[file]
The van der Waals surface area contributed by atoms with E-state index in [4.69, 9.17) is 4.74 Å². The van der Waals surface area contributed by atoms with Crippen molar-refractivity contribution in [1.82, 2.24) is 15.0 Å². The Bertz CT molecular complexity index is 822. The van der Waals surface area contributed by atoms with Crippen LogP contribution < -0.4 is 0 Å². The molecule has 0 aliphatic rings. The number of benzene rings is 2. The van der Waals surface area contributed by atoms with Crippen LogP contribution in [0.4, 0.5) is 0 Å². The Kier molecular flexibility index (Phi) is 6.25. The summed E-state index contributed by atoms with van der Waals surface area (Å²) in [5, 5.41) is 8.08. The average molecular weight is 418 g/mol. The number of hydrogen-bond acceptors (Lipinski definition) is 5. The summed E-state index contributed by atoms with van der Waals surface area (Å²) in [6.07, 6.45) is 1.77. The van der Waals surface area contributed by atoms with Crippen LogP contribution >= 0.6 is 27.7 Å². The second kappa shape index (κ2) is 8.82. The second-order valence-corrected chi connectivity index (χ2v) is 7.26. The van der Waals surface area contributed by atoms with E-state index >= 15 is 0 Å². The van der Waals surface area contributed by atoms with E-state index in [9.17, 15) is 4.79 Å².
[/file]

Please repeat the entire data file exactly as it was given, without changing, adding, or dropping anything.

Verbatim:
The van der Waals surface area contributed by atoms with E-state index in [4.69, 9.17) is 4.74 Å². The van der Waals surface area contributed by atoms with Crippen molar-refractivity contribution in [1.82, 2.24) is 15.0 Å². The Bertz CT molecular complexity index is 822. The van der Waals surface area contributed by atoms with Crippen LogP contribution < -0.4 is 0 Å². The molecule has 0 aliphatic rings. The number of benzene rings is 2. The van der Waals surface area contributed by atoms with Crippen LogP contribution in [0.4, 0.5) is 0 Å². The Kier molecular flexibility index (Phi) is 6.25. The summed E-state index contributed by atoms with van der Waals surface area (Å²) in [5, 5.41) is 8.08. The average molecular weight is 418 g/mol. The number of hydrogen-bond acceptors (Lipinski definition) is 5. The summed E-state index contributed by atoms with van der Waals surface area (Å²) in [6.07, 6.45) is 1.77. The van der Waals surface area contributed by atoms with Crippen LogP contribution >= 0.6 is 27.7 Å². The second kappa shape index (κ2) is 8.82. The second-order valence-corrected chi connectivity index (χ2v) is 7.26. The van der Waals surface area contributed by atoms with E-state index >= 15 is 0 Å². The van der Waals surface area contributed by atoms with E-state index in [9.17, 15) is 4.79 Å².